The struggle for power between the two persisted for centuries, but Finns were keen to preserve their own culture, language and institutions. The year 1917 established Finland as an autonomous region, although still under the Russian Empire. The Finns declared independence after the Bolshevik Revolution, but the new state immediately faced civil war between social classes—the White Forces (property owners) and the Red Forces (landless farm, factory and forest workers).
The conflict between the upper and working classes continued, even as Finland allied with the Soviet Union during WWII. The country surrendered almost 10 percent of its area during the war, particularly Karelian in the east. The Pact of Friendship, Co-operation and Mutual Assistance between the Soviet Union and Finland gave birth to Finlandization (bowing to the east without mooning the west). Even with its close relations with the USSR, the country retained democracy and its Western European market economy while building good friendships with its Nordic neighbors.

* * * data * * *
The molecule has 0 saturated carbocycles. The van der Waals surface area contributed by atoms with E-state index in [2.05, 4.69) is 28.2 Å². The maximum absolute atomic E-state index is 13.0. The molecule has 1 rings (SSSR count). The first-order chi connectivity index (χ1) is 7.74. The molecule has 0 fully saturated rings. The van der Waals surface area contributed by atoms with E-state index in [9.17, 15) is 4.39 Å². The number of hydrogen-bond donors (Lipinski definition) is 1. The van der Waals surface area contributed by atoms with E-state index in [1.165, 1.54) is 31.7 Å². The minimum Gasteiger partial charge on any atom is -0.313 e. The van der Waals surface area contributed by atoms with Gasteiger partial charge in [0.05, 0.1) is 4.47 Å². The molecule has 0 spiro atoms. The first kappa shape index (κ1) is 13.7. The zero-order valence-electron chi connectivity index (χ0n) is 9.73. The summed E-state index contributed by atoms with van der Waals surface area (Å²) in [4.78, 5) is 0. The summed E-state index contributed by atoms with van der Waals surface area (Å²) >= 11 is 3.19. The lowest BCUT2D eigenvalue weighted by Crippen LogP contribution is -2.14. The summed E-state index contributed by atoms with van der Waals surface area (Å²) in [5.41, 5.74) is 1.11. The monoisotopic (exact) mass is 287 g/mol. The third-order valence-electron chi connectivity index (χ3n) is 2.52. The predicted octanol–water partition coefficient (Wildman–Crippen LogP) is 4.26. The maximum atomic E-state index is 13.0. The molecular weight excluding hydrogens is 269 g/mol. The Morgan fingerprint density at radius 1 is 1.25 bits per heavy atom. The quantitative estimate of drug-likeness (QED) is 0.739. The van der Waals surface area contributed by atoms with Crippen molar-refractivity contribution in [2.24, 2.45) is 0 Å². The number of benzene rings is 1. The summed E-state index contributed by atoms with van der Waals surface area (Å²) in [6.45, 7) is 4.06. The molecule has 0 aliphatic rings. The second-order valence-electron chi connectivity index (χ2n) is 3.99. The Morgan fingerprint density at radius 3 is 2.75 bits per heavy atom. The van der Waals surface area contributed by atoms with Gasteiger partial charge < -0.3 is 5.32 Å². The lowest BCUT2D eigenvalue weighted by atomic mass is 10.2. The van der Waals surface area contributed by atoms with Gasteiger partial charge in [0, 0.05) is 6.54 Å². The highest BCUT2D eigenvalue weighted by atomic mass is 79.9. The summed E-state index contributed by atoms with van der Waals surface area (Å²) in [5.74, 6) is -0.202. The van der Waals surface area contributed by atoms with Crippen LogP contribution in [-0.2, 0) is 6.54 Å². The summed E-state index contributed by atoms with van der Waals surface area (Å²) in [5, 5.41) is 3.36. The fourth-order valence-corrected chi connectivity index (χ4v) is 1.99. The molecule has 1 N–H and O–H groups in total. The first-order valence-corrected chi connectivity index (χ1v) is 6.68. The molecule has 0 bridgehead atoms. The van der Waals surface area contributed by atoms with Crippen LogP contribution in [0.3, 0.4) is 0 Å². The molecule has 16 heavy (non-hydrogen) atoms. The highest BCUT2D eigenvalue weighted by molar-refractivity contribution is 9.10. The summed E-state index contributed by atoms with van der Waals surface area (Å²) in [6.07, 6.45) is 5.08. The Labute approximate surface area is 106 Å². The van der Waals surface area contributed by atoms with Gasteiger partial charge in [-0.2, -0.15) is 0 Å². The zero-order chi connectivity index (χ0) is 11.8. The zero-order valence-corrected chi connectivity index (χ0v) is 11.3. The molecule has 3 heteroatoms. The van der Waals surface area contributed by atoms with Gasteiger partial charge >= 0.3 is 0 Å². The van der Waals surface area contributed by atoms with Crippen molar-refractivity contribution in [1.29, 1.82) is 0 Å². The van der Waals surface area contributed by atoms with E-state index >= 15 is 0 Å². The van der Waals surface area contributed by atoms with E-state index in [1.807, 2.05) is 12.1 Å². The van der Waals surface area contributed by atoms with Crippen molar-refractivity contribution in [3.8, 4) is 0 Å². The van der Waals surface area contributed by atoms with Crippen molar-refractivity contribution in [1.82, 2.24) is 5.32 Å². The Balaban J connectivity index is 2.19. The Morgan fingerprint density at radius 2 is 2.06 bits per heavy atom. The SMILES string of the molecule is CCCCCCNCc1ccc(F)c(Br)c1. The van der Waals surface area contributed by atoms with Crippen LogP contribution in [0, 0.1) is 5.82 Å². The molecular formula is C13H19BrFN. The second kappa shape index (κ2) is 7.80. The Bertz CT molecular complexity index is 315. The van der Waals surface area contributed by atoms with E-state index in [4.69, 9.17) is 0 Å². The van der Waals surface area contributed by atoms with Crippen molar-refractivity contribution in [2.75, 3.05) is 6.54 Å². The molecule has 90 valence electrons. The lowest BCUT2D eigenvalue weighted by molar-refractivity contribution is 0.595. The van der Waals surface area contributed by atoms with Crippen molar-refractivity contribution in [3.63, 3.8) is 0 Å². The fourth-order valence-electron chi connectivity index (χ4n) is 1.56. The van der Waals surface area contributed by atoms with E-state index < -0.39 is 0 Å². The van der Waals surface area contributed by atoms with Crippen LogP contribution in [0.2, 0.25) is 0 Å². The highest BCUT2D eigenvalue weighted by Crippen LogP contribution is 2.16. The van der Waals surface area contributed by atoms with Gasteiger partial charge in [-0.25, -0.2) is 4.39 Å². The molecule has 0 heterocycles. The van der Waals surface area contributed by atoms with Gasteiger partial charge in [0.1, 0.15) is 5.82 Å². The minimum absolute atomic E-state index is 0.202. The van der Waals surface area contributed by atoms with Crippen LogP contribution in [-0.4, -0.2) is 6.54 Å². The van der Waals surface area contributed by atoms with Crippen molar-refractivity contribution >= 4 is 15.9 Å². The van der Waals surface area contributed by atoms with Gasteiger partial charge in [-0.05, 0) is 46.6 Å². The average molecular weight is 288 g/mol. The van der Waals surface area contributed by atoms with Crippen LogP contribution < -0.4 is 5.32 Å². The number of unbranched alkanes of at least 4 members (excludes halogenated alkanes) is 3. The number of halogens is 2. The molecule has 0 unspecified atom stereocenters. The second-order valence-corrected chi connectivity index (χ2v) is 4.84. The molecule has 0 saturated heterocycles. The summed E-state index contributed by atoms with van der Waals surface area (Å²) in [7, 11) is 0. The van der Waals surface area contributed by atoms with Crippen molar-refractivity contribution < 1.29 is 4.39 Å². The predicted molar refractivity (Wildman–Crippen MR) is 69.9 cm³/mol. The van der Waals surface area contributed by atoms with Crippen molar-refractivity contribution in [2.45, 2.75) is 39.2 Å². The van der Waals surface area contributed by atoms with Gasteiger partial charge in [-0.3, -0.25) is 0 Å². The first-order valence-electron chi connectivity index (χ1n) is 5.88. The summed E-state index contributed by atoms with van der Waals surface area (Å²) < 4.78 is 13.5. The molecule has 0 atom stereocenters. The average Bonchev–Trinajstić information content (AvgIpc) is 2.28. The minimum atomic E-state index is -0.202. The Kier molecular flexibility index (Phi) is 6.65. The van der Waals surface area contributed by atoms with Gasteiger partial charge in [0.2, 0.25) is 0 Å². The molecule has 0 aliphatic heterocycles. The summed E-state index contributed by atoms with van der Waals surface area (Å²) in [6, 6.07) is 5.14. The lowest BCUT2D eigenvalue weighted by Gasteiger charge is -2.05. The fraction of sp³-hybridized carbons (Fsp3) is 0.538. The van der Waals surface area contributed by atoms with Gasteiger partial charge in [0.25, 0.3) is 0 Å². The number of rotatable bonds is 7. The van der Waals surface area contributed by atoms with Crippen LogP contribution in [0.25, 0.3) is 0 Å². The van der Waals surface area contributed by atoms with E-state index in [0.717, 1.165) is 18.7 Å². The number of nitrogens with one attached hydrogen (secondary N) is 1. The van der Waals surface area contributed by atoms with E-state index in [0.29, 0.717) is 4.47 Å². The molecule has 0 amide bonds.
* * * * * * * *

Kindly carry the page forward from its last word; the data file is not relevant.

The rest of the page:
The collapse of the Soviet Union led to the inclusion of Finland in the European Union. Today, they enjoy consistently high economic status thanks to its booming technology sector and steadily growing tourism industry.
The Finnish culture is a mix of indigenous heritage, Nordic and European influences. Differences in customs and traditions can be observed in the country’s various regions. There are Sami, Romani, Swedish-speaking Finns, Tartar, and the Jews, all of which have maintained their unique cultural identities. This melting pot can be observed in festivals, literature, visual arts, music, cinema, and even cuisine.